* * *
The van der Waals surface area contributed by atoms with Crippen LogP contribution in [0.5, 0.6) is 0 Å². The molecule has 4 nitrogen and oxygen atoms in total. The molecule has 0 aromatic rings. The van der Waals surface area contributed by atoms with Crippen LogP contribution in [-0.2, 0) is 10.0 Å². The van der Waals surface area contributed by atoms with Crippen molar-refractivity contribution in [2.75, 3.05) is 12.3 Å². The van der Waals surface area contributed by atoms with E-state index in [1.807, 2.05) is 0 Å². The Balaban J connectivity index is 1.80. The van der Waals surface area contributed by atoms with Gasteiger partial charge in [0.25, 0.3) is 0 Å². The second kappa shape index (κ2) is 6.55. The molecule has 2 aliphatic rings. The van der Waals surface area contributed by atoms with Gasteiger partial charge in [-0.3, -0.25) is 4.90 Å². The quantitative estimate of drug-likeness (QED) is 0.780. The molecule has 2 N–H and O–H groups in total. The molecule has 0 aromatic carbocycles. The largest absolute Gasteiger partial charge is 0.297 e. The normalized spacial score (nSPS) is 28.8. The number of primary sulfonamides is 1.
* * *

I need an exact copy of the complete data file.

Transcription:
The van der Waals surface area contributed by atoms with Crippen LogP contribution in [0.5, 0.6) is 0 Å². The molecule has 4 nitrogen and oxygen atoms in total. The molecule has 0 aromatic rings. The van der Waals surface area contributed by atoms with Crippen LogP contribution in [-0.2, 0) is 10.0 Å². The van der Waals surface area contributed by atoms with Crippen molar-refractivity contribution in [2.75, 3.05) is 12.3 Å². The van der Waals surface area contributed by atoms with E-state index in [1.807, 2.05) is 0 Å². The Balaban J connectivity index is 1.80. The van der Waals surface area contributed by atoms with Gasteiger partial charge in [0.25, 0.3) is 0 Å². The second kappa shape index (κ2) is 6.55. The molecule has 2 aliphatic rings. The van der Waals surface area contributed by atoms with Gasteiger partial charge in [-0.3, -0.25) is 4.90 Å². The quantitative estimate of drug-likeness (QED) is 0.780. The molecule has 2 N–H and O–H groups in total. The molecule has 0 aromatic carbocycles. The largest absolute Gasteiger partial charge is 0.297 e. The normalized spacial score (nSPS) is 28.8. The number of primary sulfonamides is 1.